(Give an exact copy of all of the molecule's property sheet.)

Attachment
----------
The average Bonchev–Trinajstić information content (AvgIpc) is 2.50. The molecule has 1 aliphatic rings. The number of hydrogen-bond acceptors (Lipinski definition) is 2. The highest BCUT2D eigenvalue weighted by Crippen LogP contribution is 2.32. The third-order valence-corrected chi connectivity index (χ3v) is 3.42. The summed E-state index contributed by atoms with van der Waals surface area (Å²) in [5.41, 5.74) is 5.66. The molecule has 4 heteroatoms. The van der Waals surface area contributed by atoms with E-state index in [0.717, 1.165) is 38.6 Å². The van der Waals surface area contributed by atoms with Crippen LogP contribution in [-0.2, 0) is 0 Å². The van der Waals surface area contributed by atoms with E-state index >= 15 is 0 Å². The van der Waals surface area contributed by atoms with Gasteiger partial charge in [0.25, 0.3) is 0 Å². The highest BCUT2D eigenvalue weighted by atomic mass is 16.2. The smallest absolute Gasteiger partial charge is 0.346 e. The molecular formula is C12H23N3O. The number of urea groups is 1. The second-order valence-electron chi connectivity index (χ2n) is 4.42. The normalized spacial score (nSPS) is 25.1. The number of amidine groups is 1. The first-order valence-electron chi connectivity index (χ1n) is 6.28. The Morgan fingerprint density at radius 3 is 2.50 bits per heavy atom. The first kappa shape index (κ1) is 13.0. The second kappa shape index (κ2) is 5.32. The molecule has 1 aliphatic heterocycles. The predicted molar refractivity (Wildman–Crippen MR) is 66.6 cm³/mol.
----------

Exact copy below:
The average Bonchev–Trinajstić information content (AvgIpc) is 2.50. The molecule has 1 aliphatic rings. The number of hydrogen-bond acceptors (Lipinski definition) is 2. The highest BCUT2D eigenvalue weighted by Crippen LogP contribution is 2.32. The third-order valence-corrected chi connectivity index (χ3v) is 3.42. The summed E-state index contributed by atoms with van der Waals surface area (Å²) in [5.41, 5.74) is 5.66. The molecule has 4 heteroatoms. The van der Waals surface area contributed by atoms with E-state index in [0.717, 1.165) is 38.6 Å². The van der Waals surface area contributed by atoms with Crippen LogP contribution in [-0.2, 0) is 0 Å². The van der Waals surface area contributed by atoms with E-state index >= 15 is 0 Å². The van der Waals surface area contributed by atoms with Gasteiger partial charge in [0.25, 0.3) is 0 Å². The highest BCUT2D eigenvalue weighted by atomic mass is 16.2. The smallest absolute Gasteiger partial charge is 0.346 e. The molecular formula is C12H23N3O. The number of urea groups is 1. The second-order valence-electron chi connectivity index (χ2n) is 4.42. The normalized spacial score (nSPS) is 25.1. The number of amidine groups is 1. The first-order valence-electron chi connectivity index (χ1n) is 6.28. The Morgan fingerprint density at radius 3 is 2.50 bits per heavy atom. The first kappa shape index (κ1) is 13.0. The second kappa shape index (κ2) is 5.32. The molecule has 1 aliphatic heterocycles. The predicted molar refractivity (Wildman–Crippen MR) is 66.6 cm³/mol.